SOUTH AFRICA’S MARITIME SECTOR RESEARCH COLLABORATION GATHERS SPEED

Verging on becoming the world’s Top 10 maritime nation, South Africa firms up its Oceans Research capabilities through enhanced collaboration.

Docked at the port of Cape Town, the SA Agulhas II, South Africa's dedicated research vessel owned and operated by the Department of Environment Affairs (DEA). Photo: SAMSA
Docked at the port of Cape Town in October 2015, the SA Agulhas II, South Africa’s dedicated research vessel owned and operated by the Department of Environmental Affairs (DEA). Photo: SAMSA

South Africa’s increasing focus on expanded development of its maritime economic sector should soon yield dividends for especially much needed research, and maritime sector education in general.

It is through research, education and skills development that desperately sought-after economic opportunities in the maritime sector can be identified, thereby opening doors for entrepreneurship and business investment, and which in turn should lead to job creation and increased employment, wealth sharing and ultimately poverty reduction.

It is a long held recognition in the country but which has gained more currency and airtime notably since the historic inaugural all-embracing maritime sector indaba: the South African Maritime Industry Conference (SAMIC) held in Cape Town in 2012.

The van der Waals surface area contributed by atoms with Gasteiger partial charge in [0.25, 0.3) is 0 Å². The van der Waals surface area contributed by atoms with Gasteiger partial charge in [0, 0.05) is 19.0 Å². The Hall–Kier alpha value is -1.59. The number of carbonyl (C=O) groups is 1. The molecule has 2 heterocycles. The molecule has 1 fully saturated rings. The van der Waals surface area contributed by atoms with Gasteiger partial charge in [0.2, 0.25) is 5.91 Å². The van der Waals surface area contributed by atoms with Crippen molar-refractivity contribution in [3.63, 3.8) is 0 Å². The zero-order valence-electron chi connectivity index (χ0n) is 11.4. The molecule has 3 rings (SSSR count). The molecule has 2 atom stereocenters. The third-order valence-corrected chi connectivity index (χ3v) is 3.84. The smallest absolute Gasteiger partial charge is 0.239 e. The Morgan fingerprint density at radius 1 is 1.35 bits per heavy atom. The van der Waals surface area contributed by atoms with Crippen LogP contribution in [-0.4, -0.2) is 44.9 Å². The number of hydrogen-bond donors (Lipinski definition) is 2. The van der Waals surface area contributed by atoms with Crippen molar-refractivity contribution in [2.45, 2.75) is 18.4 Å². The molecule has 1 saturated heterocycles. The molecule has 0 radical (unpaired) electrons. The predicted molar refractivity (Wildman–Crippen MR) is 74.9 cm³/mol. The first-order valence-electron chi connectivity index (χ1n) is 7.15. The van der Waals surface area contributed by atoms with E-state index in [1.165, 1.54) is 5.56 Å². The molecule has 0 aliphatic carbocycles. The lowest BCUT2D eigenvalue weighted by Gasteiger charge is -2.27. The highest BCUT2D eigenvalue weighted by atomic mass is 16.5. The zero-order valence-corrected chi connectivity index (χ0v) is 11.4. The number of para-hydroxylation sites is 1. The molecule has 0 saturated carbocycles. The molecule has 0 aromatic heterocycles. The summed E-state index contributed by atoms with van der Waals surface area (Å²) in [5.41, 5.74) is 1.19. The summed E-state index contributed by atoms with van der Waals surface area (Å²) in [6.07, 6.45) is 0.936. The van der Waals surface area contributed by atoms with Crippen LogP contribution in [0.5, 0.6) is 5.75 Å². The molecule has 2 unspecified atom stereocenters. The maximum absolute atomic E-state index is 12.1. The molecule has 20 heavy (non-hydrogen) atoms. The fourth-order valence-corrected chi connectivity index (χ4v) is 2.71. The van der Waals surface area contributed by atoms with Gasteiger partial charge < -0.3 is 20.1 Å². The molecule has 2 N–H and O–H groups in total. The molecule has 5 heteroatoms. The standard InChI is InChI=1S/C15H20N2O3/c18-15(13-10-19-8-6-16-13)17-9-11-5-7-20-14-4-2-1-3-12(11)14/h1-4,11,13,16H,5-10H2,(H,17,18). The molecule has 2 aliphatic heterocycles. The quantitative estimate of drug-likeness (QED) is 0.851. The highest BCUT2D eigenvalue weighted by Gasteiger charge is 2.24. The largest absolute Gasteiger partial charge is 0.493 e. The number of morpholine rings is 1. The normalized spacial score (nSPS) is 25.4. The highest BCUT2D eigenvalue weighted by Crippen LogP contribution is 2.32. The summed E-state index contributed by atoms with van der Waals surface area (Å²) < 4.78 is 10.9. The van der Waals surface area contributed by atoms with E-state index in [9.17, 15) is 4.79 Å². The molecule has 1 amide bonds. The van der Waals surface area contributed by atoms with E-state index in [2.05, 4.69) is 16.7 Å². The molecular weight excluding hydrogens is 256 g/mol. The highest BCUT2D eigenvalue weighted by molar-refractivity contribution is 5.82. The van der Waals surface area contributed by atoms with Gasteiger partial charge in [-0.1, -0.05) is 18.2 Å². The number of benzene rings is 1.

20151113_070215Yet, even as broadly acknowledged at the SAMIC four years ago and indeed, in prior and subsequent industry or sub-sector imbizos and related, ocean space focused research in the country has hitherto been sparse and decidedly shallow and isolated, undertaken separately by different groups including mainly the State, education institutions and the private sector, in line with their peculiar interests and goals.

This led summarily to not only excessive costs for individual groupings, compounded by unnecessary duplication in some cases, but also to poor collation, quantification, coding and utilization of accumulated knowledge.

However, a groundswell of events currently clearly suggests that this is about to change, fast.

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